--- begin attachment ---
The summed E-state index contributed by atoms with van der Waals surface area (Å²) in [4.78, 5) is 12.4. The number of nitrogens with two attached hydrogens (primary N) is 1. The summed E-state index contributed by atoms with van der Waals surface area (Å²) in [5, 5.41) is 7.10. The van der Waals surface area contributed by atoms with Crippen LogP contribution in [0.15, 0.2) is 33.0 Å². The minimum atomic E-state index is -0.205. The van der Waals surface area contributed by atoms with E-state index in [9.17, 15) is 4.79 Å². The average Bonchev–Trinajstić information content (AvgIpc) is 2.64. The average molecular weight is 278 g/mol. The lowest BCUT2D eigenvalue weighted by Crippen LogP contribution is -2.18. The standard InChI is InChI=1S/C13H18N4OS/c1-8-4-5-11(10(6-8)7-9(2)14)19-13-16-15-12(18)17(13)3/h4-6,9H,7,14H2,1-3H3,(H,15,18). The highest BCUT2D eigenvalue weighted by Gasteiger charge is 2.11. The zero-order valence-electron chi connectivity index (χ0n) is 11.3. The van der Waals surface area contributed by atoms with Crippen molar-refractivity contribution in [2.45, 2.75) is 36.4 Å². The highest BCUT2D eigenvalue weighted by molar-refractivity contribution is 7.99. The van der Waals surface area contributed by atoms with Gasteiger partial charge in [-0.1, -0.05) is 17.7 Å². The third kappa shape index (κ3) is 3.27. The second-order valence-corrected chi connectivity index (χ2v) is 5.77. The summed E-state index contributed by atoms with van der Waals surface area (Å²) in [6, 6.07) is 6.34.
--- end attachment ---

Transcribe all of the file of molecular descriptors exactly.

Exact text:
The summed E-state index contributed by atoms with van der Waals surface area (Å²) in [4.78, 5) is 12.4. The number of nitrogens with two attached hydrogens (primary N) is 1. The summed E-state index contributed by atoms with van der Waals surface area (Å²) in [5, 5.41) is 7.10. The van der Waals surface area contributed by atoms with Crippen LogP contribution in [0.15, 0.2) is 33.0 Å². The minimum atomic E-state index is -0.205. The van der Waals surface area contributed by atoms with E-state index in [9.17, 15) is 4.79 Å². The average Bonchev–Trinajstić information content (AvgIpc) is 2.64. The average molecular weight is 278 g/mol. The lowest BCUT2D eigenvalue weighted by Crippen LogP contribution is -2.18. The standard InChI is InChI=1S/C13H18N4OS/c1-8-4-5-11(10(6-8)7-9(2)14)19-13-16-15-12(18)17(13)3/h4-6,9H,7,14H2,1-3H3,(H,15,18). The highest BCUT2D eigenvalue weighted by Gasteiger charge is 2.11. The zero-order valence-electron chi connectivity index (χ0n) is 11.3. The van der Waals surface area contributed by atoms with Crippen molar-refractivity contribution in [2.45, 2.75) is 36.4 Å². The highest BCUT2D eigenvalue weighted by molar-refractivity contribution is 7.99. The van der Waals surface area contributed by atoms with Gasteiger partial charge in [-0.1, -0.05) is 17.7 Å². The third kappa shape index (κ3) is 3.27. The second-order valence-corrected chi connectivity index (χ2v) is 5.77. The summed E-state index contributed by atoms with van der Waals surface area (Å²) in [6, 6.07) is 6.34.